He was a heart surgery pioneer who never went to medical school, a black man who didn't get his due in the segregation era. Tonight, HBO tells the story of Vivien Thomas.
At first, no one in the family could believe what they were hearing.
For more than a decade, St. Petersburg orthopedist Koco Eaton and his relatives had been talking with one film company after another, hoping to dramatize the life of Eaton's remarkable uncle, Vivien Thomas.
Thomas made medical history in 1944 by helping invent the first operation successfully performed on the heart, a procedure to cure "blue baby syndrome" by repairing a defect that reduces oxygen in an infant's blood.
That he accomplished this without a medical degree - he was forced to leave college when the banks crashed in 1929 - was an additional source of pride for Thomas' family. But for decades, the medical establishment resisted crediting Thomas for his knowledge and achievements.
By 2002, persistent producer Robert Cort had persuaded HBO to back a film on Thomas' life, and an all-star cast began to coalesce: Harry Potter co-star Alan Rickman would play Alfred Blalock, the head of surgery at Johns Hopkins University, who recognized Thomas' talent and became his longtime collaborator. Charles Dutton (Roc, Alien 3) would play Thomas' father; Kyra Sedgwick, Mary Stuart Masterson and Gabrielle Union also signed on.
But what astonished Eaton's family was the man producers chose to play the quiet, contemplative, pipe-smoking carpenter-turned-heart surgery pioneer: rapper Mos Def.
"Your perception of a rapper is some kid showing up with a medallion the size of a hubcap and 20 of his homeboys," said Eaton, a former St. Petersburg Times columnist, who serves as a team doctor for the Tampa Bay Devil Rays. "The idea of a rapper playing my uncle the scientist initially was a little upsetting to the family."
That was before Eaton met Dante "Mos Def" Smith, a Brooklyn-born, bohemian-style MC whose thin film resume (Monster's Ball, The Italian Job), hardly hints at the depth of his acting talent.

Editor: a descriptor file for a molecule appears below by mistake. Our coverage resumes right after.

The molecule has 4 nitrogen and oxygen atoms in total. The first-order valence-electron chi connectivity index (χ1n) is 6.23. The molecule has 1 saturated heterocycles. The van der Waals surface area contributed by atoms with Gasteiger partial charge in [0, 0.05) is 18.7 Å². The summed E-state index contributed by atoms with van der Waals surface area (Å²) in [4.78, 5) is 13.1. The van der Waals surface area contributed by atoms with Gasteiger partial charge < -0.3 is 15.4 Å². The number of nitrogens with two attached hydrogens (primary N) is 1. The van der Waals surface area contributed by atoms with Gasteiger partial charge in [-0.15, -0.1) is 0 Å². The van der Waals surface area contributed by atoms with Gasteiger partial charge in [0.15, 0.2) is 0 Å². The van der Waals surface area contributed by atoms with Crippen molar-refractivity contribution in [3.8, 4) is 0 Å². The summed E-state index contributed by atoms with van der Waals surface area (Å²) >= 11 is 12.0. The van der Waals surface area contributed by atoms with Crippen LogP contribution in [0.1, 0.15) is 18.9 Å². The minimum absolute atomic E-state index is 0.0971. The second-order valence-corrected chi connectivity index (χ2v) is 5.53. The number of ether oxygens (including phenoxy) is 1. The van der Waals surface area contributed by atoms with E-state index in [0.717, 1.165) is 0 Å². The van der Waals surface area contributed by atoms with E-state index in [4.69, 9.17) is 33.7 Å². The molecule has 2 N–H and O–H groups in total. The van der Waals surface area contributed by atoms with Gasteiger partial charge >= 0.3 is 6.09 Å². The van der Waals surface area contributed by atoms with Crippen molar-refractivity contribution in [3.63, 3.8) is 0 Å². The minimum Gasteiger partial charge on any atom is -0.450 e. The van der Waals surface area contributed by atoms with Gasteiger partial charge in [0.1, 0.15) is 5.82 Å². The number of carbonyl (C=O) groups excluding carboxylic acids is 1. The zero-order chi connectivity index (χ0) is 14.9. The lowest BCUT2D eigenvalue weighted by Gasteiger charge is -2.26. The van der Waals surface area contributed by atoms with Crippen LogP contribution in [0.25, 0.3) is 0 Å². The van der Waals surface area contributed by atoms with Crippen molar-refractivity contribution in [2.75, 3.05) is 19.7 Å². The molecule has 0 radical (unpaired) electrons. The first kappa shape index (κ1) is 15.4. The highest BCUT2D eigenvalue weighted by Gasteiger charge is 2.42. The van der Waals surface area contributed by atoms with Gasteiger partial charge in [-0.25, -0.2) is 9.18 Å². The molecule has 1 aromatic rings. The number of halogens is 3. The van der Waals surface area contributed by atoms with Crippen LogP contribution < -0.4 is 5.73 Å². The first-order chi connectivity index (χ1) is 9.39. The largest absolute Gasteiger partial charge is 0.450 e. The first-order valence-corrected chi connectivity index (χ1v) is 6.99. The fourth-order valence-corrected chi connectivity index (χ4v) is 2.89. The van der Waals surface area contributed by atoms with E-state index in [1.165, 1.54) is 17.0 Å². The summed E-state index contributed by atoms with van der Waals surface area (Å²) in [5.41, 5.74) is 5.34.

Eaton and Mos Def spent time talking about Thomas' thoughtful nature, his refusal to see himself as a victim, his insistence that many others could have achieved what he did and his awkward appreciation when the world began to recognize and applaud his discoveries.
The result was a careermaking performance in a powerful film, Something the Lord Made, airing tonight on HBO. Mos Def's portrayal of Thomas is so understated and carefully crafted, even the movie's director wasn't sure if the rapper was nailing his part or underplaying his role to a fault.
"Mos was very attuned to not overdoing the victim thing," said director Joseph Sargent, who spent two years waiting for Cort and HBO to work out the details and begin production. "It's quite gutsy for an actor to submerge himself into a low-key, understated characterization like that. On the set, he sounded like he was so low on energy that we weren't getting anything (on film). But when I saw the dailies, I knew we were okay."
That's because his performance, combined with how he and Rickman reproduce the uneasy chemistry between Thomas and Blalock, captures the complexity of their relationship while outlining the injustices and odd alliances that segregation produced in the South.
"The relationship is an extraordinary one; it's like two halves of a whole," said Rickman, a British actor who found the challenge of playing an eccentrically brilliant Southern doctor irresistible.
"It's just psychologically interesting to play these two people who had so much quiet and subtle respect for each other," he added, leaning against a pole in the hip Manhattan eatery Brasserie after a May 17 screening of the film in New York. "But they would never sentimentalize their relationship into words such as "thank you.' Both Mos and I understood that - and fought for it - because less is more in a relationship like that."
Surrounded by stars from other TV projects, including ER's Mekhi Phifer and Oz's Reg E. Cathey, Rickman talked himself hoarse at the post-screening party. (The notoriously press-shy Mos Def skipped the party to hang out with his children.)
For Rickman, the film also offered a chance to explore the uncomfortable symbiosis between white and black people during the segregation and Jim Crow eras.
"When you're playing people who have actually lived, you feel - and I know this, because I've done it a couple of times - you feel a huge responsibility to them and their families and their memory," he said. "You leave their ambiguities intact, so the audience works things out for themselves.
"To take a story like this and take a sledgehammer to it . . . a kind of polemic, black/white sledgehammer to it, would have been terrible. You've just got to be unapologetic about it and say, "This is how it was.' "